Hamilton said: “Then of course we have all these disparities between cars each year, one team does well, and the other team doesn’t. We’ve done well for quite a few years, it’s amazing to now have this close battle again because it’s reminiscent of my karting days in terms of how close it is.
“But it also meant that we all have to elevate and perfect our craft even more. That’s what sport is about, right? That’s why it’s been super exciting. It’s been challenging for my engineers, for the mechanics, how do they dig deep and squeeze more out of their potential. It’s been a rollercoaster of emotions, but something I’ve really enjoyed.”
Should Hamilton win the title in Abu Dhabi, it will be a very popular victory among the natives. The organizers of the race at Yas Marina Circuit still speak with pride at how Hamilton — who races in No. 44 — took part in the UAE’s 44th National Day celebrations in 2015.
Having spent a significant part of his life racing around the world, Hamilton has seen first-hand how F1 has grown in the Middle East.
“Each time we go out to Bahrain, the crowds seem to get bigger and bigger. Abu Dhabi gets bigger and bigger each time we go and of course we have more and more presence now particularly with Qatar and Saudi,” he added.
Crucially, more young people are taking up motorsports in this part of the world, especially karting.
“I just spoke to someone from Saudi, I don’t know a lot of people in Saudi, but they are talking to me about how there are a lot of girls, and boys, where their first choice is not football, it’s racing,” Hamilton said.
“It’s quite cool to see there is a new generation out in the Middle East that are car crazy and want to be racing. So, who knows, maybe in the future we’re going to see a Formula 1 driver from somewhere in the Middle East, I think that could be quite cool. Would be even better if that was female.”
Hamilton, famously, has developed many interests, and supported many causes, outside racing.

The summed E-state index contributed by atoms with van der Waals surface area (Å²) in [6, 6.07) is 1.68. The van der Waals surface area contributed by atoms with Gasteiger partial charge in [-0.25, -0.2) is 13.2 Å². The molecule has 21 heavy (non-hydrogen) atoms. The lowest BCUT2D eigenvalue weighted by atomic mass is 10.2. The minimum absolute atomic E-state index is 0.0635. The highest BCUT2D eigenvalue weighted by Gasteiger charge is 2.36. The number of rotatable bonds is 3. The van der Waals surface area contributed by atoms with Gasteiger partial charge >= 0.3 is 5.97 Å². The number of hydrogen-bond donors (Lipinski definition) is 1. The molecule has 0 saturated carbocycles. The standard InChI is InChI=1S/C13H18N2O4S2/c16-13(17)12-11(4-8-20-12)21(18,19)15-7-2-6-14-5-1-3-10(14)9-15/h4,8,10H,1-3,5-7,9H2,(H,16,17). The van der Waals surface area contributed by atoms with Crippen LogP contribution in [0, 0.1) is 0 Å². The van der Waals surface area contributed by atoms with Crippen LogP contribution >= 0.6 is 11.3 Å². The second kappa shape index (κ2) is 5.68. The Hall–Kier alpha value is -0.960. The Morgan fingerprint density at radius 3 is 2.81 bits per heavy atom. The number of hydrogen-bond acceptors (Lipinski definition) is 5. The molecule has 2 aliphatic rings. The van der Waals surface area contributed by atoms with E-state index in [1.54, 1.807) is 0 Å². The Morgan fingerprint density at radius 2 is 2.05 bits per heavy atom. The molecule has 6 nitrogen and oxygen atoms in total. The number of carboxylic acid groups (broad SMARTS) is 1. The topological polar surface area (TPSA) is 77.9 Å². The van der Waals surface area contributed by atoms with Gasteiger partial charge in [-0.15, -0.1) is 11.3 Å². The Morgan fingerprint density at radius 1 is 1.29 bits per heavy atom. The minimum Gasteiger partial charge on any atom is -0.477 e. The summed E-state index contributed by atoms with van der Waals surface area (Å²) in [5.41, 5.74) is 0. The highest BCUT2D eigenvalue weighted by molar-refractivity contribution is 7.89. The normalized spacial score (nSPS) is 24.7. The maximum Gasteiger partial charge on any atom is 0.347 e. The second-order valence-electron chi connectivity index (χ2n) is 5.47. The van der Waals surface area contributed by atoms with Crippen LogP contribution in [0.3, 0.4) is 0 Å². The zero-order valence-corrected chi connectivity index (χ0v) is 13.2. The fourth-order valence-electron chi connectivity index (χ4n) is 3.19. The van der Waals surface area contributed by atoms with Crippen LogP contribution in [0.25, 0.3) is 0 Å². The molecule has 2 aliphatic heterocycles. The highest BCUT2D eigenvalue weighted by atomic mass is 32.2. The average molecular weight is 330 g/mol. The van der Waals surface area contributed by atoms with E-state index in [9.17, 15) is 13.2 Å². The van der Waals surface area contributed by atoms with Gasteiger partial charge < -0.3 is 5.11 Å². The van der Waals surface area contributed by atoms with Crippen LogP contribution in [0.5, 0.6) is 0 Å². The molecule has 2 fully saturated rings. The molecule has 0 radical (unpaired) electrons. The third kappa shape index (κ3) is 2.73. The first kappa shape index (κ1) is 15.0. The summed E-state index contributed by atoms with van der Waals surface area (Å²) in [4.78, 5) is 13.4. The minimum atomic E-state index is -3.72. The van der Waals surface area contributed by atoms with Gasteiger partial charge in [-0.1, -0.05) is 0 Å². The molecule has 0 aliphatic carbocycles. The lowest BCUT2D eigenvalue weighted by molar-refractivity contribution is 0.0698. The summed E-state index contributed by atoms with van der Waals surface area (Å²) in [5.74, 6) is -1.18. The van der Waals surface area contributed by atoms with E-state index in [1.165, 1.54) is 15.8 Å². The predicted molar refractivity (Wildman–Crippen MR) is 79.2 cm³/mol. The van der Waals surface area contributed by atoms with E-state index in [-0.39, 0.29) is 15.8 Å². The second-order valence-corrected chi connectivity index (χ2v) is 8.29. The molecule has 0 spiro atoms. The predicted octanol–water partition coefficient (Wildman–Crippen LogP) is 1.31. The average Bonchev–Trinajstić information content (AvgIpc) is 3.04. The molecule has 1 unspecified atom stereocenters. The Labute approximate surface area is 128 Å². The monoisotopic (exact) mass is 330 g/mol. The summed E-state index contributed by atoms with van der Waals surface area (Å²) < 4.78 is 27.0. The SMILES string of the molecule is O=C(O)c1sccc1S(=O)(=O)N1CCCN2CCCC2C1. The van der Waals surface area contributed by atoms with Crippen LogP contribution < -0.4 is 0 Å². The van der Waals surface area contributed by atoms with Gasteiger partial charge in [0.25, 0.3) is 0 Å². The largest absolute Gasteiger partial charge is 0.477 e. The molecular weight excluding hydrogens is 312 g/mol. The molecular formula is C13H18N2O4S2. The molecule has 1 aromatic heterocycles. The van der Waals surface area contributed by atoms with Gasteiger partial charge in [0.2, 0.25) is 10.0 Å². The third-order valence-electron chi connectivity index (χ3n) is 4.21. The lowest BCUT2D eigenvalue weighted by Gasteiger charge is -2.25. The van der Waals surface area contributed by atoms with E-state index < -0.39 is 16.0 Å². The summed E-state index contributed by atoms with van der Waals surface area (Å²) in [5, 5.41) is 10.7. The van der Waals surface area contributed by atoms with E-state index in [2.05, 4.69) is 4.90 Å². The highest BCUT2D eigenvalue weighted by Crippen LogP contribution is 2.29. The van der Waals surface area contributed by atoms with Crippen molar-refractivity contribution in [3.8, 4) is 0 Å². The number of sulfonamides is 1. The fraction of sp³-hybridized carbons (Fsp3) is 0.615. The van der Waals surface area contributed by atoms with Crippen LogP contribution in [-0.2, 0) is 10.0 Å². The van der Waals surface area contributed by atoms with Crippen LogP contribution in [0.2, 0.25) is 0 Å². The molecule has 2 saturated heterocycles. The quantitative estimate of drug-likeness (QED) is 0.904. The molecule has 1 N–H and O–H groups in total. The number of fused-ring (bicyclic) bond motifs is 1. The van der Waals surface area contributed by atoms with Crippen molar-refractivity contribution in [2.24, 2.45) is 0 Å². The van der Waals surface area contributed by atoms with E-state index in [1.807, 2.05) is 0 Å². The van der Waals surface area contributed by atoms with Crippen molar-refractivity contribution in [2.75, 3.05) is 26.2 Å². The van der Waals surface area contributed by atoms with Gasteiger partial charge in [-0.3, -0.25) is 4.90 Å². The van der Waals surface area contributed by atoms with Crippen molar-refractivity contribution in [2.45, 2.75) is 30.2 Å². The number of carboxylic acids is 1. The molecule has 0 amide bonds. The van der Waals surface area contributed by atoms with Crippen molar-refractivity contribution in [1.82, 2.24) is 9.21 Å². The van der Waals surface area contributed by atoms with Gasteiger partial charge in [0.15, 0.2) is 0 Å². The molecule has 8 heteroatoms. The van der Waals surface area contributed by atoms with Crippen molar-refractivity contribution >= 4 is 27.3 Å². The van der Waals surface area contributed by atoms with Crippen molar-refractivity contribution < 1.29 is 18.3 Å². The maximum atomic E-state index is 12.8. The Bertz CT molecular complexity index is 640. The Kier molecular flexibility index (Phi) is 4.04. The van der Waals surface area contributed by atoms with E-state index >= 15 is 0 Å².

“Being an athlete, being a sportsman, most often that’s all you do and for me it’s been important to find other outlets, other areas, because if you focus on one thing it doesn’t always lead to happiness.
“You’ve got to be able to fill and explore your other potential, other avenues that you might be good at. It’s always great to be able to turn your mind off from racing, and focus on something else, something that you can be creative with,” he added.
Unlike most other drivers, or athletes, Hamilton has had ventures into music and fashion. He has also built a close relationship with Swiss watch manufacturer IWC Schaffhausen — for whom he is an ambassador — over the last few years, helping design his very own timepiece, Big Pilot’s Watch Perpetual Calendar Edition Lewis Hamilton.
“So, I really enjoyed the whole process, from sitting in the car at Hockenheim with Christopher (Grainger-Herr, chief executive officer of IWC Schaffhausen), driving to the airport and talking about a potential collaboration, and talking about the intricacies of a watch, and saying I want my own watch one day, to now having my own timepiece.
“It was really challenging for me, sitting there working with them because I have a lot of appreciation for the brand’s work and expertise, but I also wanted to add my own touch. I had questions like, what can we change on the dial? The tourbillon, I want to get the tourbillon in one of my pieces because it’s one of my favorite movements, if not my favorite movement,” he said.
In recent years, activism has played a big part in Hamilton’s life away from F1, and he has become an outspoken advocate for social equality, diversity in sport, and environmental sustainability, his own X44 team taking part in the first ever electric SUV rally series, Extreme E, this year.
Hamilton noted that it was vital for him to work with people who shared his values.
“So, I’ve been on calls with my partners at IWC Schaffhausen talking about things like, what are you doing during this time about diversity? How diverse is your company, what are your goals, how are you going to be more inclusive moving forward? And they’re fully on board with that.
“That for me is amazing to see, that people are conscious of sustainability, brands are conscious of the impact that we’re having on the planet. I only really like to engage with people that are like-minded in that sense, rather than just business-minded,” he added.
Far from being distractions, his interests away from racing have helped him keep an almost zen-like sense of perspective in his career, as his continued brilliance on the track has shown.
He said: “Tapping into different things helps take the pressure off this crazy, intense world that I have over here. Because if I stop and think about that and only think about the racing, I have 2,000 people working flat out, depending on me at the end to pull it through.
“Partners, and my own expectations can be super overwhelming, so these other things help me dilute that pressure and feed that energy into something positive.”
Still, when he lands in Jeddah for the Saudi Arabian Grand Prix this weekend, expect one thing, and one thing only, to be on Lewis Hamilton’s mind.